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Discussion Starter #1
The leaks I have are due to the back of the pad coming down before the front of the pad. It is my understanding that this is OK if it closes completely with hardly any pressure, but if it takes too long to completely close it can cause some problems and my D1 does cause a problem. So I fixed the D1 using a tool I made myself out of an cheap butter knife. What I did was slide the blade under the back of the pad while carefully using pressure to bend the the front of the key down. I did this several times while using a leak light to check my progress. When it looked OK, I checked the back of the pad to make sure I hadn't gone too far. I was recently told by an expert that the way you are really supposed to do this is to heat up the cup and then adjust the pad to make it fall evenly. Which is the preferred method?
 

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You shouldn't bend sax keys. Mainly what you are doing is warping the key cup which is going to have to be straightened at some point. The cause of your problem is the use of thicker pads than the sax was designed for and/or too much glue behind the pad. You can sometimes 'float' the pad into closing correctly but it will be cocked in the cup, which is not a big deal. 'Floating' is the process you described of heating the glue and pressing the cup down. Players carry butane lighters sometimes to be able to do this on a gig if a pad gets loose.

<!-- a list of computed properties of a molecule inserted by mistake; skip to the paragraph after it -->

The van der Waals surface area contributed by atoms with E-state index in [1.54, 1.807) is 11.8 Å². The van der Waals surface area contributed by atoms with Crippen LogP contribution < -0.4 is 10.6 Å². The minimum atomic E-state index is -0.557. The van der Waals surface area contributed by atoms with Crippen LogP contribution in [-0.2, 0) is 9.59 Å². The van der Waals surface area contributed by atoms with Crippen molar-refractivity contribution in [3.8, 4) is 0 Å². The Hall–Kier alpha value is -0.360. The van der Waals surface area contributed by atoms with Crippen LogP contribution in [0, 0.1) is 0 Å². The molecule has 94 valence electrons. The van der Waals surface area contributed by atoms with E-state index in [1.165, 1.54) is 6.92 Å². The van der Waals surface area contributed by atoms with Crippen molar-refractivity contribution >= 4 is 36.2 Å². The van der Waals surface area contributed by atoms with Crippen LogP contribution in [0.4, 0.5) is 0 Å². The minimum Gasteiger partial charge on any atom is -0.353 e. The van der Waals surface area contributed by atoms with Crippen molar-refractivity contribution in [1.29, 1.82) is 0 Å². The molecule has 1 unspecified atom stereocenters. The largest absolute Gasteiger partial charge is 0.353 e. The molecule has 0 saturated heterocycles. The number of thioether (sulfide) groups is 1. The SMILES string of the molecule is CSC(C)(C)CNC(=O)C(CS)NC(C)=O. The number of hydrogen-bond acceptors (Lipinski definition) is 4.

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The problem you described is a common one and often found on new instruments just out of the factory. The term I like to use is heavy in the back. I use the same system you did but prefer using a wooden craft stick similar to a tongue depressor. There is less chance of putting a mark in the tonehole and the softer wood is more forgiving and safer to use to bend the key cup. A word of caution is to be sure to catch part of the back of the resonator with your "fulcrum" so that you don't just compress the back of the pad. If that happens you will think you have corrected the problem and come back a few hours later and find it is still heavy in the back.